So, the first thing I did was to transfer my dimensions to the cartridge paper and create the initial internal structure, like so:

After scoring the creases, I used a Pritt stick (other glue sticks are available) to assemble the main ‘box’, which you can see below with the Eleventh Doctor, to give a sense of scale:

Obviously a Type 40 TT Capsule, or TARDIS as it is more commonly known, does have a ‘chameleon circuit’ which allows it to blend in with whatever surroundings it might find itself in, but the ‘uncloaked’ TARDIS are a little less exciting, being essentially a silver column with a door, like below:

Related image

However, it’s still a bit more interesting than my plain white box, so we need to add more detail in order to make it actually look like the TARDIS we all know and love. And this is the fiddly and time-consuming bit…

Having previously marked out four further rectangles the same size as the sides of my box, I marked each of these with eight smaller panels, to represent the panels and windows in each side of the TARDIS. Then using a steel rule and a sharp craft knife, I preceded to cut out these panels, leaving me with the sides as shown below:

You may be wondering why I would go to all this trouble…and about halfway through I was wondering exactly the same thing. However, if you’re going to make a three-dimensional model of a TARDIS, you might as well do it properly, otherwise you might as well just print out a papercraft TARDIS ‘box’ with all the detail printed on…which of course IS another option, should you be inclined that way.

After these side panels were completed, the glue stick came out once more and they were attached to the internal box structure, like so:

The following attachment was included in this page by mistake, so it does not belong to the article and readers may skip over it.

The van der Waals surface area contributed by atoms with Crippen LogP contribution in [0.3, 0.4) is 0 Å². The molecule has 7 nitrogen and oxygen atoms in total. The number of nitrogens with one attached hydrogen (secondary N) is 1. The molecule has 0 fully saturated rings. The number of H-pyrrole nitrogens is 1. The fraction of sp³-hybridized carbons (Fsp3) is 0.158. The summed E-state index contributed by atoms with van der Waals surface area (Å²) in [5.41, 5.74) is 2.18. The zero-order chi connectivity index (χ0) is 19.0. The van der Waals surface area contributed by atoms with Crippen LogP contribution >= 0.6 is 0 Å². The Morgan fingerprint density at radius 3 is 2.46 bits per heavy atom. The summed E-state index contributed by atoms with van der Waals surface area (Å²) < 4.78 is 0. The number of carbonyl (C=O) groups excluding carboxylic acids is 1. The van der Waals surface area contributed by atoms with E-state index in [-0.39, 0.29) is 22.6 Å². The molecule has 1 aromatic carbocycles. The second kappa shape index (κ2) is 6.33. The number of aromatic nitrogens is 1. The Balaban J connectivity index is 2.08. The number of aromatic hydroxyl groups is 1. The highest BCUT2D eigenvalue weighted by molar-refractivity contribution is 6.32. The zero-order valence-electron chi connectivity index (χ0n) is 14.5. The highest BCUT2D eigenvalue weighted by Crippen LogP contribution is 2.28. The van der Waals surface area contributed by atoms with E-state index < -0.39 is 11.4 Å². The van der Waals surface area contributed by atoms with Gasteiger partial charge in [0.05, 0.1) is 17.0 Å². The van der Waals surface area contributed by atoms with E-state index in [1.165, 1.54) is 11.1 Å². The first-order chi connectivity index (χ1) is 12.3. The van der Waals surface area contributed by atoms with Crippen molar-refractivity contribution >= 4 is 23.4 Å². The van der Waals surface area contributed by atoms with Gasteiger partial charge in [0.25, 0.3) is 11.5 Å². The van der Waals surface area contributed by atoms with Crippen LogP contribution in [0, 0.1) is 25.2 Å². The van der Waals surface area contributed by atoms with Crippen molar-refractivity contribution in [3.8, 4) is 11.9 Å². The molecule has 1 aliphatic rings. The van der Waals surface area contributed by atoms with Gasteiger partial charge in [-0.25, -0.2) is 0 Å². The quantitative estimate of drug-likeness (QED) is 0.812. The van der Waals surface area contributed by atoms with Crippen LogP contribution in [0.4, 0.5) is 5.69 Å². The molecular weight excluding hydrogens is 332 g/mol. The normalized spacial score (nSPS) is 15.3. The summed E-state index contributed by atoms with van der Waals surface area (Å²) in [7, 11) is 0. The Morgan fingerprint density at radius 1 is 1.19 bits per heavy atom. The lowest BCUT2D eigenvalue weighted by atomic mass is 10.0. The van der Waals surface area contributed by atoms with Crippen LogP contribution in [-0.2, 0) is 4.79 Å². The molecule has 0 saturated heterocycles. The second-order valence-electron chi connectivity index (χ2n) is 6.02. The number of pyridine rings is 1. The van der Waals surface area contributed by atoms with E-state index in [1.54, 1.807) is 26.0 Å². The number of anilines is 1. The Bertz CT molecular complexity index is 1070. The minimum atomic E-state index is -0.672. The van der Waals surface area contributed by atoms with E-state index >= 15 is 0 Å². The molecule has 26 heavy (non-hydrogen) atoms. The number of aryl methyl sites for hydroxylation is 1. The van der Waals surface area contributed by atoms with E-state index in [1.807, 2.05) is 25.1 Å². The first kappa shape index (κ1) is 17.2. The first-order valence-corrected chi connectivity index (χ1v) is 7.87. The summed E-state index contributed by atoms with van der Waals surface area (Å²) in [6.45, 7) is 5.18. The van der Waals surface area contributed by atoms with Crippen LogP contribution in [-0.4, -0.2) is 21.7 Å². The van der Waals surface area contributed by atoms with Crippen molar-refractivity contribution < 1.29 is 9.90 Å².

And now you can see why I bothered, as it now gives depth to the model. Starting to look a little more TARDIS-like now, isn’t it?

Having referred to my reference material, I then cut four strips of paper the same height as the box, to act as corners, four panels to go just above the ‘doors’ and four further strips to act as the central ‘spine’ down each side. More gluing ensued and the additional detailing was added to the model, like so:

Now, as I was getting close to completing the model, I got a bit excited and didn’t take any further ‘work in progress’ pictures, so you’ll have to imagine the remaining interim stages.

The next step was to add four panels at the top of each side, which is where the ‘Police Public Call Box’ signage will go. As these are thicker than the other features, these were cut from 1mm Greyboard (or Brownboard in this case) and glued on.

As I’d decided to not try and replicate a particular version of the TARDIS (as there have actually been about eight different designs), I referred to various pictures to try and get a sense of what I wanted MY TARDIS to look like, utilising the materials I had to hand.